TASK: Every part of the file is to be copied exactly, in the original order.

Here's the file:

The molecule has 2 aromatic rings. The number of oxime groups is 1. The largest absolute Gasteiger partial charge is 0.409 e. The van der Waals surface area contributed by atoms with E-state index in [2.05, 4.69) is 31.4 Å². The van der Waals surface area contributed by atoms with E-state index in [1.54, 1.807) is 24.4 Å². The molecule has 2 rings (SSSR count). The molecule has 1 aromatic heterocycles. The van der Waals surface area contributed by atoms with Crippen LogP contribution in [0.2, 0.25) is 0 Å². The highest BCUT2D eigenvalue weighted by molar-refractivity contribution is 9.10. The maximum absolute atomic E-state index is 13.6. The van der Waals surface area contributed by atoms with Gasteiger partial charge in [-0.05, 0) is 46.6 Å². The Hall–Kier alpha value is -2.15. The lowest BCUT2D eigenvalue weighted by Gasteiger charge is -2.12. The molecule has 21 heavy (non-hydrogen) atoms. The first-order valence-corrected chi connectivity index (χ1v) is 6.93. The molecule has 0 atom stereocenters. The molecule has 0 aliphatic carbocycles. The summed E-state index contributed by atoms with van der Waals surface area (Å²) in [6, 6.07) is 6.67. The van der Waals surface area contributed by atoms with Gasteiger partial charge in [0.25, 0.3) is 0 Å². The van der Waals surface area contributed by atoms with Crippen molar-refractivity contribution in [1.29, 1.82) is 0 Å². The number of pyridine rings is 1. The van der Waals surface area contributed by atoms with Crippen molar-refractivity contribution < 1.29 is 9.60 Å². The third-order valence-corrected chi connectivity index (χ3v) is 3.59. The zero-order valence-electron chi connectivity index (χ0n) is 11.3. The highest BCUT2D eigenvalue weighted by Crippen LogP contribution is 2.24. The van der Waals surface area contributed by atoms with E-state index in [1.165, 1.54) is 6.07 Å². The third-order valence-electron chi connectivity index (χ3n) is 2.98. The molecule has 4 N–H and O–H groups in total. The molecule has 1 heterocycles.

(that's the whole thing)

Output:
The molecule has 2 aromatic rings. The number of oxime groups is 1. The largest absolute Gasteiger partial charge is 0.409 e. The van der Waals surface area contributed by atoms with E-state index in [2.05, 4.69) is 31.4 Å². The van der Waals surface area contributed by atoms with E-state index in [1.54, 1.807) is 24.4 Å². The molecule has 2 rings (SSSR count). The molecule has 1 aromatic heterocycles. The van der Waals surface area contributed by atoms with Crippen LogP contribution in [0.2, 0.25) is 0 Å². The highest BCUT2D eigenvalue weighted by molar-refractivity contribution is 9.10. The maximum absolute atomic E-state index is 13.6. The van der Waals surface area contributed by atoms with Gasteiger partial charge in [-0.05, 0) is 46.6 Å². The Hall–Kier alpha value is -2.15. The lowest BCUT2D eigenvalue weighted by Gasteiger charge is -2.12. The molecule has 21 heavy (non-hydrogen) atoms. The first-order valence-corrected chi connectivity index (χ1v) is 6.93. The molecule has 0 atom stereocenters. The molecule has 0 aliphatic carbocycles. The summed E-state index contributed by atoms with van der Waals surface area (Å²) in [6, 6.07) is 6.67. The van der Waals surface area contributed by atoms with Gasteiger partial charge in [0.25, 0.3) is 0 Å². The van der Waals surface area contributed by atoms with Crippen molar-refractivity contribution in [1.29, 1.82) is 0 Å². The number of pyridine rings is 1. The van der Waals surface area contributed by atoms with Crippen molar-refractivity contribution < 1.29 is 9.60 Å². The third-order valence-corrected chi connectivity index (χ3v) is 3.59. The zero-order valence-electron chi connectivity index (χ0n) is 11.3. The highest BCUT2D eigenvalue weighted by Crippen LogP contribution is 2.24. The van der Waals surface area contributed by atoms with E-state index in [1.165, 1.54) is 6.07 Å². The third-order valence-electron chi connectivity index (χ3n) is 2.98. The molecule has 4 N–H and O–H groups in total. The molecule has 1 heterocycles.